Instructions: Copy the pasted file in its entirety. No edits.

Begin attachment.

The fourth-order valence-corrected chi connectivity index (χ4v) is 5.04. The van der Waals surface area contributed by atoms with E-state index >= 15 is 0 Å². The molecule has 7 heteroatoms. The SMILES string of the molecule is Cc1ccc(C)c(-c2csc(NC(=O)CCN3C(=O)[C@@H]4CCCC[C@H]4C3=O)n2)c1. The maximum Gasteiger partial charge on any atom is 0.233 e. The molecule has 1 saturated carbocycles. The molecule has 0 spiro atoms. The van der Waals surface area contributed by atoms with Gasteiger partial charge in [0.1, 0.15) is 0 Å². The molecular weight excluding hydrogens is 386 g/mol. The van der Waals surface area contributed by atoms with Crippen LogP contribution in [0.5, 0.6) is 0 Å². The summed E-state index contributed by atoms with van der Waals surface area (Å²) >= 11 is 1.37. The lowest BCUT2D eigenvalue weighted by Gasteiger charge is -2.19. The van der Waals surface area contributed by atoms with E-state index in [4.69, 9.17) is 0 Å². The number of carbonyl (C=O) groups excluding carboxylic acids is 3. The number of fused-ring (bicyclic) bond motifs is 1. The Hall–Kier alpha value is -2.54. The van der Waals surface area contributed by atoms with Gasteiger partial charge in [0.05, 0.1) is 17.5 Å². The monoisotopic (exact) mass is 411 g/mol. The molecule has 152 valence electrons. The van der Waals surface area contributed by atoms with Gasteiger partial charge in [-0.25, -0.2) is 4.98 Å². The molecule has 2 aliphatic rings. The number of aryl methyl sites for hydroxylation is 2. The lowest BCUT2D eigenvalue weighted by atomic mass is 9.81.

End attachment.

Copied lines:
The fourth-order valence-corrected chi connectivity index (χ4v) is 5.04. The van der Waals surface area contributed by atoms with E-state index >= 15 is 0 Å². The molecule has 7 heteroatoms. The SMILES string of the molecule is Cc1ccc(C)c(-c2csc(NC(=O)CCN3C(=O)[C@@H]4CCCC[C@H]4C3=O)n2)c1. The maximum Gasteiger partial charge on any atom is 0.233 e. The molecule has 1 saturated carbocycles. The molecule has 0 spiro atoms. The van der Waals surface area contributed by atoms with Gasteiger partial charge in [0.1, 0.15) is 0 Å². The molecular weight excluding hydrogens is 386 g/mol. The van der Waals surface area contributed by atoms with Crippen LogP contribution in [0.5, 0.6) is 0 Å². The summed E-state index contributed by atoms with van der Waals surface area (Å²) >= 11 is 1.37. The lowest BCUT2D eigenvalue weighted by Gasteiger charge is -2.19. The van der Waals surface area contributed by atoms with E-state index in [4.69, 9.17) is 0 Å². The number of carbonyl (C=O) groups excluding carboxylic acids is 3. The number of fused-ring (bicyclic) bond motifs is 1. The Hall–Kier alpha value is -2.54. The van der Waals surface area contributed by atoms with Gasteiger partial charge in [0.05, 0.1) is 17.5 Å². The monoisotopic (exact) mass is 411 g/mol. The molecule has 152 valence electrons. The van der Waals surface area contributed by atoms with Gasteiger partial charge in [-0.25, -0.2) is 4.98 Å². The molecule has 2 aliphatic rings. The number of aryl methyl sites for hydroxylation is 2. The lowest BCUT2D eigenvalue weighted by atomic mass is 9.81.